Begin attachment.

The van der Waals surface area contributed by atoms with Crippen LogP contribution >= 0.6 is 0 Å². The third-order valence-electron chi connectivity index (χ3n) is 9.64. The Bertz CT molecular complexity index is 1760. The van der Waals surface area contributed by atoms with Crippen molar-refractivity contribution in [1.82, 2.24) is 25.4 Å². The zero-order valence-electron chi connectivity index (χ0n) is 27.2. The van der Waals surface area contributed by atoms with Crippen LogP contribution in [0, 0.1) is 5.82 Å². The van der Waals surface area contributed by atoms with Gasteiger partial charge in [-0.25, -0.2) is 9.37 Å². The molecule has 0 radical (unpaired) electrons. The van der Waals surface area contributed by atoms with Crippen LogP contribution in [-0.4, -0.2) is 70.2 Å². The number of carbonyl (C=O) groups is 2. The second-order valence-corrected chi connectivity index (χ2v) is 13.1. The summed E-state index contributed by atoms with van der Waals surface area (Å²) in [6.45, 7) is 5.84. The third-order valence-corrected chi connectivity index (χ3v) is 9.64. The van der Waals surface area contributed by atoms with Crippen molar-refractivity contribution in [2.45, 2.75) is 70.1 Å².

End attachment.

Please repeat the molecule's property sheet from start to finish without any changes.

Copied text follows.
The van der Waals surface area contributed by atoms with Crippen LogP contribution >= 0.6 is 0 Å². The third-order valence-electron chi connectivity index (χ3n) is 9.64. The Bertz CT molecular complexity index is 1760. The van der Waals surface area contributed by atoms with Crippen molar-refractivity contribution in [1.82, 2.24) is 25.4 Å². The zero-order valence-electron chi connectivity index (χ0n) is 27.2. The van der Waals surface area contributed by atoms with Crippen LogP contribution in [0, 0.1) is 5.82 Å². The van der Waals surface area contributed by atoms with Gasteiger partial charge in [-0.25, -0.2) is 9.37 Å². The molecule has 0 radical (unpaired) electrons. The van der Waals surface area contributed by atoms with Crippen LogP contribution in [-0.4, -0.2) is 70.2 Å². The number of carbonyl (C=O) groups is 2. The second-order valence-corrected chi connectivity index (χ2v) is 13.1. The summed E-state index contributed by atoms with van der Waals surface area (Å²) in [6.45, 7) is 5.84. The third-order valence-corrected chi connectivity index (χ3v) is 9.64. The van der Waals surface area contributed by atoms with Crippen molar-refractivity contribution in [2.45, 2.75) is 70.1 Å².